I've Survived

   It has been a week now in Japan and I am happy to say that I have survived. Unless I am a ghost and I just think I have survived in which case I won't need to make that long ass flight again.

   So far it has been a great experience for sure. Seeing another culture, country, and way of life is something not to be passed up for anything. I definitely recommend at least just going to your local China town or anywhere that has a large foreign population. It's very different from our own for sure. I come from a home town that is very much sheltered from many other cultures. There are, of course, people from all cultures there, but not enough to give you the experience of interacting with that culture.

   With the good has come the bad though and when stuff goes bad it usually seems to go very bad doesn't it? A few days ago I figured out that I lost about $400. I don't know where or when but I have an idea. I know it wasn't stolen because where I had it someone would have to really search me for it. They could have perhaps taken my wallet with a few yen in it but I have that and that was separate from my main stash of USD.
   No... what I think happened is completely my fault. I think when I exchanged money either at the airport or the second time on the street I dropped some money putting the rest back where I had it. For that I am pretty angry at myself. Usually I am very good with money. I have never lost that much before. If anything a dollar here, ten there, but never this much and never at such a crippling time.
   It isn't really about the money really. It's about being away from security that has me worried. I mean, if I had a source of income here then it would be chalked up to, "Shame on you Alex," and I would work some overtime or something. But I do not have that luxury. What I brought is what I brought. Just as an FYI, not all of my money was actual physical cash, I have some in my U.S. bank account. I just didn't want to have to deal with fees.
   Anyways why am I telling you this? Well for one thing it helps a little to talk about it. This really broke my spirit for sure. When I found out it instantly made me homesick in the worst sort of way. It actually made me want to end my trip already. Unless you have experienced something like this you really have no idea what it feels like. But I am going on and just trying to be frugal. Also it has really hit my creative side. I am really stressing and I'm doing all I can not to let it show in my videos and photos. But I just can't channel the energy as much as I usually can.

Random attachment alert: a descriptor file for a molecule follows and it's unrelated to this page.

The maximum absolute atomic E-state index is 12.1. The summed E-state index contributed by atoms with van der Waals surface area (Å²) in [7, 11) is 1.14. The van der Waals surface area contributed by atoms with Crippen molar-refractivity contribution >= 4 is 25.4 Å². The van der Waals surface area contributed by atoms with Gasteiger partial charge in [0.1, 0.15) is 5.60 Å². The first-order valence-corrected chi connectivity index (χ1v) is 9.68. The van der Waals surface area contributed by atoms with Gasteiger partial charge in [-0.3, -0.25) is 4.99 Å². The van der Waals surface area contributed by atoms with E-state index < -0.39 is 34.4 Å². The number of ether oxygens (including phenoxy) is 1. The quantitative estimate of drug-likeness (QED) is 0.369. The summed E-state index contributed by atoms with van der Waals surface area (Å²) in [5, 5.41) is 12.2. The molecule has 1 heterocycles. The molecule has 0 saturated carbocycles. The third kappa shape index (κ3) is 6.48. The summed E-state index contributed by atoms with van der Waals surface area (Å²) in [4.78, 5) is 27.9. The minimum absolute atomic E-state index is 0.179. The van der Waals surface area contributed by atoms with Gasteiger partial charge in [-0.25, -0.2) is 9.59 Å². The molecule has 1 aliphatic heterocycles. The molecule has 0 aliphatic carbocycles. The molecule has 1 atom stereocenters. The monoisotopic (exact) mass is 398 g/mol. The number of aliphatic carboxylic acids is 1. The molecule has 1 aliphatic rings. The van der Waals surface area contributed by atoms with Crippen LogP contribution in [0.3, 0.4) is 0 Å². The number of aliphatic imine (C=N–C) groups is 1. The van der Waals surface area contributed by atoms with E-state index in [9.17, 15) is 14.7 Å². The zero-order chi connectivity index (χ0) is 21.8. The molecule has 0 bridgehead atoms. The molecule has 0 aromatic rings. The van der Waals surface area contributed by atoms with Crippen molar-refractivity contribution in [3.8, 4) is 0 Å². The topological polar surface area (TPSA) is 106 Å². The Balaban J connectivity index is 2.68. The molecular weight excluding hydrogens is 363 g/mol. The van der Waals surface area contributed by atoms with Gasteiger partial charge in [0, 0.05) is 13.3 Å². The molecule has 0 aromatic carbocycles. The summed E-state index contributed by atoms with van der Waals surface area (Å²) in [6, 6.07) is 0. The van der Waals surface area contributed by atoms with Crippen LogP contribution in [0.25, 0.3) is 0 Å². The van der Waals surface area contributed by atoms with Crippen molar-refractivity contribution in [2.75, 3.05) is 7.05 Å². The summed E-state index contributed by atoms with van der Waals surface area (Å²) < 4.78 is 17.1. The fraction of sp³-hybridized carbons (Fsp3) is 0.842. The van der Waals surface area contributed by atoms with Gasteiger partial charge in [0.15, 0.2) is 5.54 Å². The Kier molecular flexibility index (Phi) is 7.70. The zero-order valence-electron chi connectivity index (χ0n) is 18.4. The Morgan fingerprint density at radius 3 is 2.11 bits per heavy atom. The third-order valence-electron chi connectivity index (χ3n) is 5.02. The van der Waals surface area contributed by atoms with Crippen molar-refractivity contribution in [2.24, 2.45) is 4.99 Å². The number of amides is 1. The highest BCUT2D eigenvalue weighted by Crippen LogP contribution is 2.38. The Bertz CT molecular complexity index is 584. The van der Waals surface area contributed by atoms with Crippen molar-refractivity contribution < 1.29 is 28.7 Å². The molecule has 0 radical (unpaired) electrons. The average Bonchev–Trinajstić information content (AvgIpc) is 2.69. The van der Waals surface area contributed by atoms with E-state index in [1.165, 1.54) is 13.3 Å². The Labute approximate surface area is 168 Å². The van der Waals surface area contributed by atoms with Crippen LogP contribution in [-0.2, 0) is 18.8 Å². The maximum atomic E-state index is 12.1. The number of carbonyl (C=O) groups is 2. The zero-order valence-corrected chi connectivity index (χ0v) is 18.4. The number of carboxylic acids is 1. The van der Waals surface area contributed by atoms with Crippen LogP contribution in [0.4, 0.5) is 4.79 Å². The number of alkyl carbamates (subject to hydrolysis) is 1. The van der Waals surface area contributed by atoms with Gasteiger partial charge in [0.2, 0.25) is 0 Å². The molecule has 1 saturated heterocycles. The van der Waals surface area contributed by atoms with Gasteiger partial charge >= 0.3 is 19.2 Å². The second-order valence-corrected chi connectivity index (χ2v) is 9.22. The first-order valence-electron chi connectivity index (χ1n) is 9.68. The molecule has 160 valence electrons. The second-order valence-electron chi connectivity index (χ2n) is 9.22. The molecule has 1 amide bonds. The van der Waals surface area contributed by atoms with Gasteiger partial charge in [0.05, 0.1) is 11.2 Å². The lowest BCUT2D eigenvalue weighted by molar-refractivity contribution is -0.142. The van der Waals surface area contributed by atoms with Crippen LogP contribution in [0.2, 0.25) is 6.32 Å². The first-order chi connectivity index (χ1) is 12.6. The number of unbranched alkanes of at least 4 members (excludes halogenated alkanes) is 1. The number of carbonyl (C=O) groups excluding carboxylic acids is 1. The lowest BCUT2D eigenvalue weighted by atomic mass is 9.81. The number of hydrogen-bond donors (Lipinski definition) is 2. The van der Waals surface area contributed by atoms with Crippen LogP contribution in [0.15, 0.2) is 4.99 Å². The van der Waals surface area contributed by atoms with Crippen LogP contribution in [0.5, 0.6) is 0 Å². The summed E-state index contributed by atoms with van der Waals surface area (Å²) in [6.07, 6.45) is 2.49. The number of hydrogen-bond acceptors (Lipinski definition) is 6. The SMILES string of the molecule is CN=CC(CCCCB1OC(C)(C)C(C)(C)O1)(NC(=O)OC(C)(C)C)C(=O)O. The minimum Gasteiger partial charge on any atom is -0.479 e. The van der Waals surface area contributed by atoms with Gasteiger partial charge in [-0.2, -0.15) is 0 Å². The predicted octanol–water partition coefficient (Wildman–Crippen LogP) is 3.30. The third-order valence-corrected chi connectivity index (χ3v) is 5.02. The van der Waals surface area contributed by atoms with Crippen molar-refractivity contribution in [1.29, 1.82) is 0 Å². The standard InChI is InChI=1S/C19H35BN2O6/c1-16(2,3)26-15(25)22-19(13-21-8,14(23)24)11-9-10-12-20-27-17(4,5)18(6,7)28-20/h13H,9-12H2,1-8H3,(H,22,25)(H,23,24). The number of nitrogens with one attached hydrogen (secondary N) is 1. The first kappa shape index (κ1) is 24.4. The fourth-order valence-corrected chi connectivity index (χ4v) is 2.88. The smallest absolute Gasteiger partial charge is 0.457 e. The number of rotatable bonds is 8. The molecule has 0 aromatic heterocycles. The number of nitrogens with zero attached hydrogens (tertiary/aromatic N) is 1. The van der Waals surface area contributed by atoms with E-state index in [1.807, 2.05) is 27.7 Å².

Moving on from that, loneliness in this country is very prevalent. This too has sapped my creativity a bit. It is not because I am traveling alone either. That I can handle, and if I were with someone else they would really keep me from doing the things I want to do. In fact some of the things I do I know other people would find boring. No the loneliness stems from the culture. They don't speak to each other. They are polite and if you ask them a question they will answer you in the best way possible. But it is so hard to have a conversation with someone on the train or in a restaurant regardless of whether or not they speak your language. If you are not a cell phone they want nothing to do with you.

   I have a theory that the only way they converse with each other is if they are part of something. Like for instance if you are in the same class with them, you work together, you're in some kind of club, etc. But for those who are here for a short period of time, being part of something like that is not really an option. Now keep in mind that in my home country I am very much a recluse by our culture's standards. I do not keep in touch with people and I have very little desire to meet new people. I am rarely mean to people but my life style is just simply one that does not allow for much time with friends I suppose. That being said though, I am much more warm to strangers than Japanese people are. Again, please do not get the impression they are mean or rude, but "cold" towards those they don't know is the correct term.
   In the U.S. I could definitely stop someone on the side of the street and, given they have enough time, I could strike up a conversation about anything. How many times have you heard, "I like your shirt," or "Hey where are you from?" Stuff like that generally strikes a conversation. Perhaps you don't become best of friends and go skipping off into the sun set holding hands, but the point is we are more open to conversations and the opportunity to make a friend is certainly there. I am not sure if it is just that I am a foreigner (although that can't help the situation much) but that same opportunity does not seem to be there for me.

   This all seems like I am complaining, I know. In some ways I suppose I am but not really. It's just an observation. But all of that leads me to a story. However, it is pretty long so I will post it separately for the sake of those who do not wish to read it. But it's a good story I promise!